Even as technology has moved forward with increasing speed through the years and opened up countless ways to improve our world, the plain fact is that for most of that time the interactions between users and tools have been primitive and one-way.
The keyboard and screens have worked adequately for generations to allow exponential communication and productivity, but the software behind it all has for the most part remained in a static state once all the development steps are completed and the final product is shipped. That meant while users could react and adapt to what was in front of them, digital products didn’t have the capability to gauge what was happening to the user and behave in new ways to be more inviting.
The move to change this one-way interaction comes through humanizing technology with the use of artificial intelligence that can recognize and take on human qualities. This prospect is becoming more realistic by the day, with researchers in Bangalore recently touting the creation of AI technology that can mimic the human brain’s processes.
In the process, humanized technologies become more pleasant and easy to use, and unseen friction points that remained in place through the design and launch process can be identified and minimized to operate in the most comfortable way possible for each unique user.
Making technology “joyful to use,” along with being trustworthy, humanlike, and able to do the heavy lifting and drudge work that people dislike are just some of the boxes that must be checked, based on the thinking of a Google confab in Berlin that looked into the details of humanizing artificial intelligence.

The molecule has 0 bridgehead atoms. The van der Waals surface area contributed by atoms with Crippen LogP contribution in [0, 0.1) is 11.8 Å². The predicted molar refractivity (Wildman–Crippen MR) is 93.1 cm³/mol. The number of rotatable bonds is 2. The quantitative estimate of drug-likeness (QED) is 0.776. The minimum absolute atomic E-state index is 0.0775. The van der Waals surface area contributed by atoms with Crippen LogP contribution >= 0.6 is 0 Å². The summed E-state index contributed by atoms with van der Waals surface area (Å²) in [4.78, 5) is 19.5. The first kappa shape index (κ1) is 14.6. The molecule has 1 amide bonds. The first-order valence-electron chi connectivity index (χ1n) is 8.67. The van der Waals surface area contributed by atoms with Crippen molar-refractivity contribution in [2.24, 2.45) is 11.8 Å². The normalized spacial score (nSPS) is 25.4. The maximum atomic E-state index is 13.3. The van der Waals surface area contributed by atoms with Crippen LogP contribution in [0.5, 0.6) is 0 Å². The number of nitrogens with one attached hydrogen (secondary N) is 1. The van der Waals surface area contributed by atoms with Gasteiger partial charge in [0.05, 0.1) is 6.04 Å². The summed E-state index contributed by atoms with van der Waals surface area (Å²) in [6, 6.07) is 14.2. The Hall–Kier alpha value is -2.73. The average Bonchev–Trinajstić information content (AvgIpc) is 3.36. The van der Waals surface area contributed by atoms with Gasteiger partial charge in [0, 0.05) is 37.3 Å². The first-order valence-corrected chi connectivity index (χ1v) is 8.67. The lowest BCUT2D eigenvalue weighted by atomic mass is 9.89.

Andrew Tull sat with Harsha Bellur, the EVP and CIO at James Avery Artisan Jewelry, and explored this topic further, “We have to understand how people have evolved and where they are coming from. The new generation and old. For us, we have generational customers…As much as we want to think about exciting technology like biometric payments, apple pay. etc. we have to first understand we have a core set of customers who are most comfortable writing a check. And so as an organization, and a tech professional, I have to cater to all of our customers. Is it challenging? Is it great if I just have everyone do it one way? YES! But then, its organization-centric tech, and not People Driven Tech.“
This goal – taking automated one-way interfaces and making them personable and human-like – can become realized only via a research-intensive process that involves hundreds of user interface and usability experiments conducted with diverse groups of potential users.
This is how we learn about the emotional journey users take while they are using technology tools to solve a problem.
It is also how unseen pain points become apparent, how new reactions to changes can be empirically studied, and how human-like intelligence can start to take shape and usefully start to take cues from users about their exact needs.
On that frontier, at Columbia University the discovery of a technology that can learn and predict human actions based on watching videos of sporting events, sitcoms and other content formats suggests the possibility of software companies soon building capabilities to interpret, learn and anticipate user behaviors.
It’s important to keep in mind that there are practical limits to how human a technology can become before users become uneasy and be turned off by the interactions.